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'Greedflation' Blamed for U.S. Economic Woes

April 05, 2024

“Our economy is literally the envy of the world,” President Biden boasted in his recent State of the Union address. “Fifteen million new jobs in just three years. A record. Unemployment at 50-year lows … Wages keep going up, inflation keeps coming down.”

These facts aren’t wrong – the United States economy has made a remarkable comeback from the pits of the pandemic – but this development hasn’t really sunk in yet with most voters. More than six in 10 Americans disapprove of Biden’s handling of the economy, while 45% say they are financially worse off today than they were a year ago.

Former President Donald Trump holds a 22-point advantage over Biden on the question of which candidate would do a better job handling the economy. When this question was asked in October 2020 – a month before Biden’s victory – Trump held only a 7-point edge. The economy could be a deciding factor for many Americans: A recent Fox News survey shows 89% of voters say the economy is either “extremely” (61%) or “very” (28%) important in deciding their vote for president.

“Life is just more of a squeeze than it was from what [voters] remember the early years of the Trump presidency,” said CNN senior political analyst Ron Brownstein. “The nightmare phrase that we hear in focus groups all the time is, ‘I don’t like Donald Trump, I don’t like what he says, I think he’s a racist, but if I’m being honest, I had more money in my pocket at the end of the week when he was president.’”

Biden must turn around the narrative if he hopes to win the election. One Democratic senator is leading the charge.

Sen. Bob Casey of Pennsylvania, who is up for reelection in November, hosted a roundtable discussion Tuesday with Federal Trade Commission Chair Lina M. Khan. The two were discussing their plans to combat big corporations’ decisions to excessively increase the price of goods. They call it “greedflation.”

Greedflation is slang for what the economist Isabella Weber dubbed “seller’s inflation,” or the theory that price gouging exacerbates an already inflationary situation to increase corporate profit margins. Weber first floated the idea in an opinion column in The Guardian in 2021, writing that one reason inflation was so high at the time – 7% by the year’s end – was because corporations were enjoying an “explosion in profits” as they saw an opportunity to boost their prices more than necessary under the cover of the very real supply-and-demand problems caused by the COVID-19 pandemic.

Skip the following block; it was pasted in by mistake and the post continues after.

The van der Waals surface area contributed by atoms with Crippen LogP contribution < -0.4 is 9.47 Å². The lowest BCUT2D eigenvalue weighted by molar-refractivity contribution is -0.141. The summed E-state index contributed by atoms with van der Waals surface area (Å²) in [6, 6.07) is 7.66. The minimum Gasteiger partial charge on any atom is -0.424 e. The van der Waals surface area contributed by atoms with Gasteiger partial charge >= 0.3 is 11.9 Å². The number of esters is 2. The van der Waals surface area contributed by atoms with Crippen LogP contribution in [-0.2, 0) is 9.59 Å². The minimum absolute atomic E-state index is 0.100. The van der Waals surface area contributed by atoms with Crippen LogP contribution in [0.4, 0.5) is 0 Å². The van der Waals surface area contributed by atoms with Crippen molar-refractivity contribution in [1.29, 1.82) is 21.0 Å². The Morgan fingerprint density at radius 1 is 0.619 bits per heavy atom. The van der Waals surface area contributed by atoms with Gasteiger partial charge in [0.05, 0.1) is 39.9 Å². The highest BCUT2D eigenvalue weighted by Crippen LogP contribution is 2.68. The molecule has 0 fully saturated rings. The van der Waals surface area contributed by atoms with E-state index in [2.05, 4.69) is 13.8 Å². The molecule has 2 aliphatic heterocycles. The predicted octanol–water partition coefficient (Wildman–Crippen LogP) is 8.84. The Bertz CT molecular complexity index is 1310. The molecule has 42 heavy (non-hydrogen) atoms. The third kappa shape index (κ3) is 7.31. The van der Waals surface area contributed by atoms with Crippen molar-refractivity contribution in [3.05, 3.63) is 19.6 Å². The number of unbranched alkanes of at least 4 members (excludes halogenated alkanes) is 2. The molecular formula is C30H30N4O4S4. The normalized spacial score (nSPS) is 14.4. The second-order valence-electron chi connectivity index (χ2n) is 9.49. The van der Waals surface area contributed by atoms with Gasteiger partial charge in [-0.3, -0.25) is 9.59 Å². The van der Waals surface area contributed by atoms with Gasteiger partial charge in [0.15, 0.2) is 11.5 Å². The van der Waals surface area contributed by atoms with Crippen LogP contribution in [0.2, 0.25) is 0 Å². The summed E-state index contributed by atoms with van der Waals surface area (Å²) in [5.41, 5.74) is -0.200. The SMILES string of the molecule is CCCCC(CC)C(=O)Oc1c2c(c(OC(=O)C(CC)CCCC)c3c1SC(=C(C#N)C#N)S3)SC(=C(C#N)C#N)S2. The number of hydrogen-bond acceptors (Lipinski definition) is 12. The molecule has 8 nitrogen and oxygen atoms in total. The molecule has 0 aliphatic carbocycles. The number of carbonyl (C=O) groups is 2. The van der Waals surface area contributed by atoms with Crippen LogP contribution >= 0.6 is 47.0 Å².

Weber contended that businesses were raising prices in part because they needed to if they hoped to remain profitable, but also because they could, at the expense of consumers. Her postulate was initially dismissed as a conspiracy theory, but Casey and the FTC are dedicated to bringing Weber’s “greedflation” hypothesis to the attention of Americans.

“It’s an abuse,” Casey said at the roundtable. “It’s a perversion of capitalism, that’s what it is.”

Casey’s home state of Pennsylvania is a strategically good starting place to make this case. The swing state must remain blue if Democrats hope to keep the White House and their Senate majority.

Inflation caught the attention of Americans when it hit a 40-year high of 9.1% in 2022. Blaming greedflation for this catapult might work as a powerful argument to deflect the anger of the average American from Biden and his spending – including a $1.9 trillion pandemic relief package – to corporate bigwigs and their avarice.